Cardiff University Ageing Science and Older People Network (CASciOPe)
CASciOPe is a multi-disciplinary research network, spanning many Academic Schools across the University. It fosters collaboration, dialogue, engagement and innovation, including over the understanding of ageing itself. It acts as a vehicle to facilitate and coordinate cross-school applications to major multi-disciplinary research funders, such as Lifelong Health and Wellbeing.
Our membership is drawn from across the disciplines, including:
- Life Sciences
- Social Sciences
- Health Studies and Nursing
- Dentistry and Optometry
- City & Regional Planning, Psychology
- Arts and Humanities.
The network was formally launched on 30th September 2010, as a part of the University's celebrations of the United Nations International Day of Older People with a reading of a specially commissioned poem by the National Poet for Wales, Gillian Clarke.
The core focus of the network is research on older people, the basic biology of ageing and diseases associated with later life, together with an exploration of their social, cultural and ethical implications. This includes the study and development of novel approaches and technologies that aim to help alleviate some of these conditions, or enhance the health and wellbeing of people as they grow older.
The hope is that fundamental underpinning science will help us better understand the basic biological processes that affect bodies as they age, and that can be exploited to generate practical changes to support older people. This is generating direct translational opportunities within biomedicine to address age-related degenerations and diseases.
Equally, environments and communities, as well as health and social care services, can incorporate understandings of how bodies and persons alter over time, and design ways to help older people that are sensitive to these biological changes. In all areas we seek both preventive as well as remedial measures.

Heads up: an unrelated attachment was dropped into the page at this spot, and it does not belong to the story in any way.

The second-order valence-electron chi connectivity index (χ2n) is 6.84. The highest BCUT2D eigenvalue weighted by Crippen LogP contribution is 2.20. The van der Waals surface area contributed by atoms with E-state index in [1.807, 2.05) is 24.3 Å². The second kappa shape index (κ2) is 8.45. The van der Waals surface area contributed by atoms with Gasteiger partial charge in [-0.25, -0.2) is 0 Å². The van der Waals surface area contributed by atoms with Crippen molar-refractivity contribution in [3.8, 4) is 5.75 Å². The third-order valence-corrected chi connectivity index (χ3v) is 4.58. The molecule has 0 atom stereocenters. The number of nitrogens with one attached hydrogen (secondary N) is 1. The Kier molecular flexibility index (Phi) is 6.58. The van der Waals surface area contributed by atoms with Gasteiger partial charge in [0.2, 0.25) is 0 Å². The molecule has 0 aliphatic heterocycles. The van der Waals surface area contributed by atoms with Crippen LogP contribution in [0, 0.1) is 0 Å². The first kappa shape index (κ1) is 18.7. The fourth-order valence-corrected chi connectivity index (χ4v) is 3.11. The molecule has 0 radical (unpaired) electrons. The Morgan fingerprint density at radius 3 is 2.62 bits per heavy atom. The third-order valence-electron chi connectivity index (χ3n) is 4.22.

Our philosophy is that although ageing is a process, something that happens to all of us all the time, it does not have an inevitable course. There is much to understand and to be done to help support different kinds of ageing across different groups in society, to support ways of living that offer greater social inclusion and engagement as well as health.
In all this there are complex social, cultural and ethical issues – after all, degeneration, death and mortality are as integral to life as health and longevity. For example, the current science suggests that ageing is the greatest risk factor for many diseases and that 'we all live with a fatal degenerative disease - ageing'. But to what extent is ageing a natural process, and what are the ethical limits to "interfering" in ageing processes? Does viewing age-related conditions as "diseases" that require "cures" risk feeding back into ageist preoccupations in contemporary culture, to reinforce negative attitudes towards ageing and towards being old?
It is this paradox and tension that is at the heart of the network - we want to find ways to venerate ageing and older people, while celebrating how science and medicine can support all of us to have an engaged and participative life as we age.